Hyundai set to lead the charge on hybrid, plug-in, fuel cell, and electric vehicles

Hyundai plans to launch 13 more alternatively-fueled vehicles by 2022, bringing its total number of hybrid, plug-in hybrid, hydrogen fuel cell, and electric vehicles to 16. With the announcement on Thursday, the South Korean automaker is poised to lead all Asian automakers and compete with luxury German makes for the most models offered with alternative powertrains. 

The redesigned 2020 Hyundai Sonata will be followed next year with a hybrid model. At 32 mpg combined, the redesigned gas model gets 3 mpg better than the outgoing model, so it’s reasonable to expect a similar improvement over the 42 mpg combined on the 2019 Sonata Hybrid. 

For battery electric vehicles such as the Ioniq Electric and Kona EV, Hyundai has already announced a larger battery-pack capacity from 28 kwh to 38 kwh, which has boosted the range of the 2020 Ioniq Electric to 170 EPA-rated miles from 124 miles in the 2019. The Ioniq also comes as a hybrid (HEV), and plug-in hybrid (PHEV), and improvements to those 2020 models will be announced at the Los Angeles Auto Show later in November. 

The latest iterations of Ioniq and Sonata hybrid are joined by the Hyundai Kona EV with its 258-mile range and the Nexo fuel-cell vehicle (380-mile range) in the existing electrified models. Nexo is only available in California, however, while Kona EV and Ioniq EV are limited to the 13 coastal EV states.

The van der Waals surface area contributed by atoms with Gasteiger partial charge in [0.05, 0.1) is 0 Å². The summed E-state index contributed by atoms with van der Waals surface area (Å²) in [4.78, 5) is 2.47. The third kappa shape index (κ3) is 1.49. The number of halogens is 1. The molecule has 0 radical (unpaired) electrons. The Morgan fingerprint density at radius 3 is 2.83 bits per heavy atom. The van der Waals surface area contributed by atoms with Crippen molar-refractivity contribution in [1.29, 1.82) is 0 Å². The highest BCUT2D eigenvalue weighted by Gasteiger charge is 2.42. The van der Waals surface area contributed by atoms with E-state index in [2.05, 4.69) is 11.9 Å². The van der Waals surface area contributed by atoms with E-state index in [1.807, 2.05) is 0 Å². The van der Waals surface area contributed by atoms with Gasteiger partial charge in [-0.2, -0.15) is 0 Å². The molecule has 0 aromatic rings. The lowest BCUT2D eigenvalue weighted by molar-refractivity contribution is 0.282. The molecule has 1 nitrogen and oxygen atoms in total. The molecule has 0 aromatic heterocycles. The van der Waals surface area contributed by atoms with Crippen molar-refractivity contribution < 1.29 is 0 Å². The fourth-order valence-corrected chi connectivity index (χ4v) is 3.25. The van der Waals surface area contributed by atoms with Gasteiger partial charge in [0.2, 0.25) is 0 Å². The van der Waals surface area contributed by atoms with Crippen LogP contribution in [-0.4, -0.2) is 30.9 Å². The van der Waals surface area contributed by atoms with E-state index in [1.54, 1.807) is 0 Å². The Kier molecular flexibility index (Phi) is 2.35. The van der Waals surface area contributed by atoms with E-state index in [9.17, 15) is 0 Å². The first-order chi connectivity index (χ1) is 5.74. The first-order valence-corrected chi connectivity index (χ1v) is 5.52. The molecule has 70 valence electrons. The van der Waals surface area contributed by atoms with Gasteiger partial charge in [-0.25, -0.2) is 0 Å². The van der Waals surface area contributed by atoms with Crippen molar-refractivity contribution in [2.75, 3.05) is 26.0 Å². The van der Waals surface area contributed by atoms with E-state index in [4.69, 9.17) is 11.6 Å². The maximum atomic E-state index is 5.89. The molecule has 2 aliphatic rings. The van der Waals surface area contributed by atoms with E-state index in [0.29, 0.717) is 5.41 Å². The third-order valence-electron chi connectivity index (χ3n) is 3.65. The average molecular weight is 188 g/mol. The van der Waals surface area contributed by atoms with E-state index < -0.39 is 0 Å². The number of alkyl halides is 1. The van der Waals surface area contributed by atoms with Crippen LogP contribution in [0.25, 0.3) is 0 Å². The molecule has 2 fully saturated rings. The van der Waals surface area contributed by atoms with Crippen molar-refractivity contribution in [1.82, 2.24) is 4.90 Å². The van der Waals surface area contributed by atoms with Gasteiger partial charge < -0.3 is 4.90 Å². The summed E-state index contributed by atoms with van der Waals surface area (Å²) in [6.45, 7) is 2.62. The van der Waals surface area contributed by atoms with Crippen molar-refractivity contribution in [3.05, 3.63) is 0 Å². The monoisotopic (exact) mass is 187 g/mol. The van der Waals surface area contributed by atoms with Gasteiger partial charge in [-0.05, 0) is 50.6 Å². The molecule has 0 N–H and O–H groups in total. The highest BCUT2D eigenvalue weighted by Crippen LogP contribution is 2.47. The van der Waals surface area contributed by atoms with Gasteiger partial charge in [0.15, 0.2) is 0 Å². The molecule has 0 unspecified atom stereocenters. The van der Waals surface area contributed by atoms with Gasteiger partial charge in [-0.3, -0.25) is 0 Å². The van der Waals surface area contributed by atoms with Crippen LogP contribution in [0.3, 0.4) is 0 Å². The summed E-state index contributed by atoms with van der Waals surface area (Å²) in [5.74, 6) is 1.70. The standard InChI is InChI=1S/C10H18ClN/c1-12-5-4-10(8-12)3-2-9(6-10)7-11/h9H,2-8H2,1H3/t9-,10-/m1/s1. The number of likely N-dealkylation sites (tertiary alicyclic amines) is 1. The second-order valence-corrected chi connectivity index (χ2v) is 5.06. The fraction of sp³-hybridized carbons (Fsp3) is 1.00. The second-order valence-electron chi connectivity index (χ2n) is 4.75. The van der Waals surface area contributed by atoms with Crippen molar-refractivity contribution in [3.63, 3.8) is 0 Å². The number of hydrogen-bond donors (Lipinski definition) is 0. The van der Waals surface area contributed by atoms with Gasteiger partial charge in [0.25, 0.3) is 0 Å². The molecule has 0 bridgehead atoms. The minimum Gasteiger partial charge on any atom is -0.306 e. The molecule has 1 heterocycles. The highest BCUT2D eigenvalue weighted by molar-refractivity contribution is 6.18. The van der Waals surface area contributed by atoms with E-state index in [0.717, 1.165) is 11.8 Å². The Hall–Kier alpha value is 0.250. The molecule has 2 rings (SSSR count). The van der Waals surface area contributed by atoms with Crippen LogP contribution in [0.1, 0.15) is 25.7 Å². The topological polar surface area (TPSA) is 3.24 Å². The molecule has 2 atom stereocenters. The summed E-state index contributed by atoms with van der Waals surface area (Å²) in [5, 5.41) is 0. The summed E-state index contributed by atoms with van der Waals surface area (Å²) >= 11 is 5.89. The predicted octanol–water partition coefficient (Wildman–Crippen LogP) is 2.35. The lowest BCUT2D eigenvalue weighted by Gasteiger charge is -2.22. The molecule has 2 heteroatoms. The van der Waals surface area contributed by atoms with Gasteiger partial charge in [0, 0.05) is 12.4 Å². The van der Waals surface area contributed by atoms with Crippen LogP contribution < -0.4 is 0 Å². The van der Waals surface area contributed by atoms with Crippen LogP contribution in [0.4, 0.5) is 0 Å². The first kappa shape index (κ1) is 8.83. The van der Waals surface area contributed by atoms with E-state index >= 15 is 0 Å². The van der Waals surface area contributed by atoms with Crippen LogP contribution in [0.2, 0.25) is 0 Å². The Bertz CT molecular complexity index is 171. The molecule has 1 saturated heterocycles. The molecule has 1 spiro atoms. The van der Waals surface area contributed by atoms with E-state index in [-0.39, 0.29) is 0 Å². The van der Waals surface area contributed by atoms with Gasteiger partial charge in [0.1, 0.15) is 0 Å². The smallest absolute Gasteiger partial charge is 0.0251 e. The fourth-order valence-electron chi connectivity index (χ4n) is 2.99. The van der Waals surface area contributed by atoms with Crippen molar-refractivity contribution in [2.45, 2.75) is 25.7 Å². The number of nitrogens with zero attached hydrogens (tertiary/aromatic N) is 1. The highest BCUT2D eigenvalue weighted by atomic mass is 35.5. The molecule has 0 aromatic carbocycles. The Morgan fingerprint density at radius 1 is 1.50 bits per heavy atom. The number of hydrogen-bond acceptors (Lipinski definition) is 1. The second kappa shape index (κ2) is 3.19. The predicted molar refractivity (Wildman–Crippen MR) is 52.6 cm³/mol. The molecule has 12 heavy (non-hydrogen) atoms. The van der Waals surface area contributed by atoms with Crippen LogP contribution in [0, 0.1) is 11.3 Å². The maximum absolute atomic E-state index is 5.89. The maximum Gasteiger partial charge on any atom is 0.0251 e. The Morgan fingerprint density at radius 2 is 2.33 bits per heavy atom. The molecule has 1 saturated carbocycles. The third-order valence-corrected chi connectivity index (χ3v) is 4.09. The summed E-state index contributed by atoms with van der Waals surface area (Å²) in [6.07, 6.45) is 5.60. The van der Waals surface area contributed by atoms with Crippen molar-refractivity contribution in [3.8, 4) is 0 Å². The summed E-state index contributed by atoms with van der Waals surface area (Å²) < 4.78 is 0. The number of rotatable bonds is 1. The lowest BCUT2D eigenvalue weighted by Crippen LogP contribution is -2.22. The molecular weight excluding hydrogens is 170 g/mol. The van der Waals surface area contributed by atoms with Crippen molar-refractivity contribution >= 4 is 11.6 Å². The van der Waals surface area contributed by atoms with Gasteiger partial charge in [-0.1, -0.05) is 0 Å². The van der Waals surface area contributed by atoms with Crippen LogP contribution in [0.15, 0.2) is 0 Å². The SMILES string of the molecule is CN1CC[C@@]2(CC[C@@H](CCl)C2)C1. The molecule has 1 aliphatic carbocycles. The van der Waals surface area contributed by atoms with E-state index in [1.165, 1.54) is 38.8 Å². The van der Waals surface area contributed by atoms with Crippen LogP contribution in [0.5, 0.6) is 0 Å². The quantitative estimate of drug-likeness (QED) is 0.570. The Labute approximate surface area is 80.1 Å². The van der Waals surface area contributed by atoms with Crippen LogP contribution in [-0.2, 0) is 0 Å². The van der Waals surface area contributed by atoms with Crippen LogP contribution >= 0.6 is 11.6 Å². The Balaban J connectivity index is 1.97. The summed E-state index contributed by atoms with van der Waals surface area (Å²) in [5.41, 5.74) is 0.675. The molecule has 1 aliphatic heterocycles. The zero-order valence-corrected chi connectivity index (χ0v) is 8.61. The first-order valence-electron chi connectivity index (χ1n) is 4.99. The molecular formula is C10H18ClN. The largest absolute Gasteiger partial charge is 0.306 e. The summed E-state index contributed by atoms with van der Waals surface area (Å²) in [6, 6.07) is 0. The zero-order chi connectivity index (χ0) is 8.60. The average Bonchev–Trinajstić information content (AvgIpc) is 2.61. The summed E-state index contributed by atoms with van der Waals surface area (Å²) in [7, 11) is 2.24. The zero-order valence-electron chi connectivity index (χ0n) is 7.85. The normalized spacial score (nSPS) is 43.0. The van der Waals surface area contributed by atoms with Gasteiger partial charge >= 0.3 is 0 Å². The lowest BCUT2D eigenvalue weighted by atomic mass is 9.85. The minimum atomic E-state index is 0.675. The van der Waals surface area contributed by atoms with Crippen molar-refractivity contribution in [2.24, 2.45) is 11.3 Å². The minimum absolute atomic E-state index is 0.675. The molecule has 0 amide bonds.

The availability and makeup of the nine future models remains a mystery. Since Hyundai considers the Ioniq a crossover, there will be five sedans and four crossover SUVs that “could include facelifted existing models or new products,” Hyundai spokesman Michele Tinson said via email. The new Hyundai Venue subcompact crossover is a likely candidate for electrification. 

Hyundai’s commitment to electrification far outstrips its peers. Mazda just announced its first electric vehicle, the MX-30; Subaru and Toyota are teaming up again to develop and EV platform with product expected by 2021, and Nissan is finally set to expand beyond the Leaf with up to eight electric vehicles by 2022, but mostly for China. Honda is also planning more electrified vehicles beyond hybrid versions and the Clarity, but as of right now the lineup is light. 

For now, Hyundai is committed to electrification in the U.S., even though it might be more of a global play.

“Hyundai remains committed to improving the fuel efficiency of its vehicles and offering customers a variety of alternative-powered vehicles as evidenced by the seven hybrid, plug-in, electric and fuel cell vehicles available to U.S. customers today,” Tinson said. “Looking forward, we are making significant R&D investments and plan to offer 44 electrified models by 2025 globally, many that will make it to the U.S. market.”